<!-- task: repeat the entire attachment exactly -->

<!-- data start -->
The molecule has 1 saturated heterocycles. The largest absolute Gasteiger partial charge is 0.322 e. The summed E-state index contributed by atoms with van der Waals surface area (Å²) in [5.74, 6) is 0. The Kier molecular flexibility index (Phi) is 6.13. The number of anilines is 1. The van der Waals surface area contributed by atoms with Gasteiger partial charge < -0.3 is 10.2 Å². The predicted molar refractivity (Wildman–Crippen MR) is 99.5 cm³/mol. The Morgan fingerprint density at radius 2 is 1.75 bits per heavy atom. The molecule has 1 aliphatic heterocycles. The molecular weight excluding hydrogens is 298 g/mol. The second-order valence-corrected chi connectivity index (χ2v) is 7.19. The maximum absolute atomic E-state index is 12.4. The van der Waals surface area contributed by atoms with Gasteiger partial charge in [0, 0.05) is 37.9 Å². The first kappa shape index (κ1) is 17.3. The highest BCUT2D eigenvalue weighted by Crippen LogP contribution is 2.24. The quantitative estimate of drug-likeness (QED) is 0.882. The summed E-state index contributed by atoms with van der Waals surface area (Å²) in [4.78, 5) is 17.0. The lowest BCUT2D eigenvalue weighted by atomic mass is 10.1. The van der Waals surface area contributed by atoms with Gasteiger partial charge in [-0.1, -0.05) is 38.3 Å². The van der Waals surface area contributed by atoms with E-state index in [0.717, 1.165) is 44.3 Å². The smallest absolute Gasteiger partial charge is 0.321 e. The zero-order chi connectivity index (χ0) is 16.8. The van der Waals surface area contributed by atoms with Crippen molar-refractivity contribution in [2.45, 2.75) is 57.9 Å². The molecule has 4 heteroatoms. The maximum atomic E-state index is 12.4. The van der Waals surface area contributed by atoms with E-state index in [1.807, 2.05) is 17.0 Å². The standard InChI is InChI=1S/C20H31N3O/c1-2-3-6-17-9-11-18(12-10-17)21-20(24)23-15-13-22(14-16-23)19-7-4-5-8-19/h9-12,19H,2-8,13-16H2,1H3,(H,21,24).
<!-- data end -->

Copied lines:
The molecule has 1 saturated heterocycles. The largest absolute Gasteiger partial charge is 0.322 e. The summed E-state index contributed by atoms with van der Waals surface area (Å²) in [5.74, 6) is 0. The Kier molecular flexibility index (Phi) is 6.13. The number of anilines is 1. The van der Waals surface area contributed by atoms with Gasteiger partial charge < -0.3 is 10.2 Å². The predicted molar refractivity (Wildman–Crippen MR) is 99.5 cm³/mol. The Morgan fingerprint density at radius 2 is 1.75 bits per heavy atom. The molecule has 1 aliphatic heterocycles. The molecular weight excluding hydrogens is 298 g/mol. The second-order valence-corrected chi connectivity index (χ2v) is 7.19. The maximum absolute atomic E-state index is 12.4. The van der Waals surface area contributed by atoms with Gasteiger partial charge in [0, 0.05) is 37.9 Å². The first kappa shape index (κ1) is 17.3. The highest BCUT2D eigenvalue weighted by Crippen LogP contribution is 2.24. The quantitative estimate of drug-likeness (QED) is 0.882. The summed E-state index contributed by atoms with van der Waals surface area (Å²) in [4.78, 5) is 17.0. The lowest BCUT2D eigenvalue weighted by atomic mass is 10.1. The van der Waals surface area contributed by atoms with Gasteiger partial charge in [-0.1, -0.05) is 38.3 Å². The van der Waals surface area contributed by atoms with E-state index in [0.717, 1.165) is 44.3 Å². The smallest absolute Gasteiger partial charge is 0.321 e. The zero-order chi connectivity index (χ0) is 16.8. The van der Waals surface area contributed by atoms with Crippen molar-refractivity contribution in [2.45, 2.75) is 57.9 Å². The molecule has 4 heteroatoms. The maximum atomic E-state index is 12.4. The van der Waals surface area contributed by atoms with E-state index in [1.807, 2.05) is 17.0 Å². The standard InChI is InChI=1S/C20H31N3O/c1-2-3-6-17-9-11-18(12-10-17)21-20(24)23-15-13-22(14-16-23)19-7-4-5-8-19/h9-12,19H,2-8,13-16H2,1H3,(H,21,24).